A Preference for Younger Hires with The 'IT' Standard Lands CBS Stations Group of Texas an Age Discrimination Lawsuit
When a full-time CBS 11 traffic reporter resigned in 2014, Tammy Dombeck Campbell, a freelance traffic reporter for the organization, applied for the position. She was surprised when CBS 11 hired a former NFL cheerleader with no formal training or experience in journalism or reporting, considering the job announcement required five years of professional broadcasting experience and extensive knowledge of local traffic in the Dallas/Fort Worth area. Before offering the position to the 24-year-old cheerleader, CBS 11 made an initial offer to a 27-year-old applicant who later withdrew from the new-hire process. Not only did Ms. Campbell work for CBS 11, but at age 40 had extensive experience in traffic reporting for the Dallas/Fort Worth metropolitan area. According to the EEOC, neither the former cheerleader nor the 27-year-old candidate met the full-time traffic reporter position's hiring criteria. Not only did the EEOC regional attorney argue that CBS 11 preferred less-qualified and younger candidates for the role, but they also reverted to old stereotypical ideas about female reporters. The CBS affiliate claimed that the company relied on the 'it' factor to make their hiring decisions for suitable replacements. The factor for not hiring Ms. Campbell was her age, according to the EEOC.
Age discrimination is against federal law according to the Age Discrimination Act of 1967, which protects workers 40 years of age and older from employment discrimination. This act applies to both employees and applicants. It is unlawful to discriminate based on age concerning any terms or conditions of employment, including hiring, firing, promotions, layoff, compensation, benefits, job assignments, and training.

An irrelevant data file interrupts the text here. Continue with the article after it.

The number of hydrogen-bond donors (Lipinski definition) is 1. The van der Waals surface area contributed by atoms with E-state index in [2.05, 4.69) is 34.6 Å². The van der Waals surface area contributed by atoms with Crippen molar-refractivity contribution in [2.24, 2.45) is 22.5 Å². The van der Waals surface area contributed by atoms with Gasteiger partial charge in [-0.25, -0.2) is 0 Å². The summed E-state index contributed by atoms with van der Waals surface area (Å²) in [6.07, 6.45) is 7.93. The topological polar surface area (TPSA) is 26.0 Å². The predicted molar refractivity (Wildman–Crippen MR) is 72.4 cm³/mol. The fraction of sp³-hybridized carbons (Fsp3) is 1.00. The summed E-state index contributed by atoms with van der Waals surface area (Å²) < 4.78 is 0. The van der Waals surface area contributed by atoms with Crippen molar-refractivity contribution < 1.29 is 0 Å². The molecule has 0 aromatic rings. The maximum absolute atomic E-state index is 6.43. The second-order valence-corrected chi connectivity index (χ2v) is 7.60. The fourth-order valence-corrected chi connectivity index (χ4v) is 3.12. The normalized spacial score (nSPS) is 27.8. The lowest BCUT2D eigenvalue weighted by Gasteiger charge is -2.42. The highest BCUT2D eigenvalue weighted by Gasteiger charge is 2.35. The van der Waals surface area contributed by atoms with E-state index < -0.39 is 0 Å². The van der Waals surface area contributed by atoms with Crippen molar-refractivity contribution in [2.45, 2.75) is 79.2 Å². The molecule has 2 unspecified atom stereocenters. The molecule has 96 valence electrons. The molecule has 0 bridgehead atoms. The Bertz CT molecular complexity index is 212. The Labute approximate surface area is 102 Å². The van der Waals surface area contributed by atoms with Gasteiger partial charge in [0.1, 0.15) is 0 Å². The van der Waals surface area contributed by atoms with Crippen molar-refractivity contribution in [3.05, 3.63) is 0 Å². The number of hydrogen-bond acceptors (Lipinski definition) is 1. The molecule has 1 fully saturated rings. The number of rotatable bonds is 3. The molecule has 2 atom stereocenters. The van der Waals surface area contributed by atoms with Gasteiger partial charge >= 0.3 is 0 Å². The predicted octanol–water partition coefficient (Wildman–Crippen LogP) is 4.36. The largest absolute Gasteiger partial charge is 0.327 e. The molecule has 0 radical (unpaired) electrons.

Employers can be extremely vulnerable to age discrimination claims, especially during layoffs, promotions, and hiring new applicants. It's important that all employment decisions, even the decision to let someone go, be based on their skills, performance, experience, and talent. When considering initiatives, whether it's an internship, apprenticeship, or a leader-mentor program, be sure that age is not a factor or a basis for participation. As the EEOC v. CBS Stations Group of Texas; Television Station KTXA and KTVT-TV, (Civil Action No. 3:17-cv-02624) demonstrates, the organization's misstep when formulating the criteria for a traffic reporter replacement was their refusal to follow their qualifications for a traffic reporter, even going so far as to use the "it" factor as a futile and baseless argument in making hiring decisions.
Consider these guidelines when developing age discrimination policies for your business:
Remove age limits or any age criteria in a promotion or advertisement of any position, program, or internship. According to the ADEA, age limits as a qualification may occur only under rare circumstances, such as when it's necessary for your business's normal operations.
Train managers and supervisors about age discrimination, how to avoid it, and when to report such behavior.
Train all employees to avoid ageist remarks such as 'over the hill,' "past their prime," or phrases like "you can't teach an old dog new tricks." Even frequently asking senior employees when they plan to retire can be interpreted as ageism.
Be prepared to investigate all allegations of age discrimination when reported.
Carefully document all efforts to prevent age discrimination, including all investigations.
When considering a reduction in the workforce, be sure to consult with legal counsel regarding state employment laws.
Consider an alternative to workforce reductions by offering reduced hours, benefits, or pay.
Define and document a "good faith business" reason for layoffs. Such causes include economic necessity (e.g., employer's survival, loss of business or contract, needed cost-cutting measures), reorganization or consolidation of job functions, elimination of roles or redundant positions, and job functions being replaced with or reduced by technology.
Determine and document the layoff criteria and ensure that you do not include a protected class as identified by the EEOC and ADEA.
Define the reduction in workforce using criteria such as seniority, elimination of job functions, or elimination based on an objective, independent evaluation process.
If offering a severance package, refer to the ADEA for specifics; provide consideration for the waiver of ADEA rights, advise the employee to consult with an attorney, and allow the employee 21 days to consider the agreement before signing it.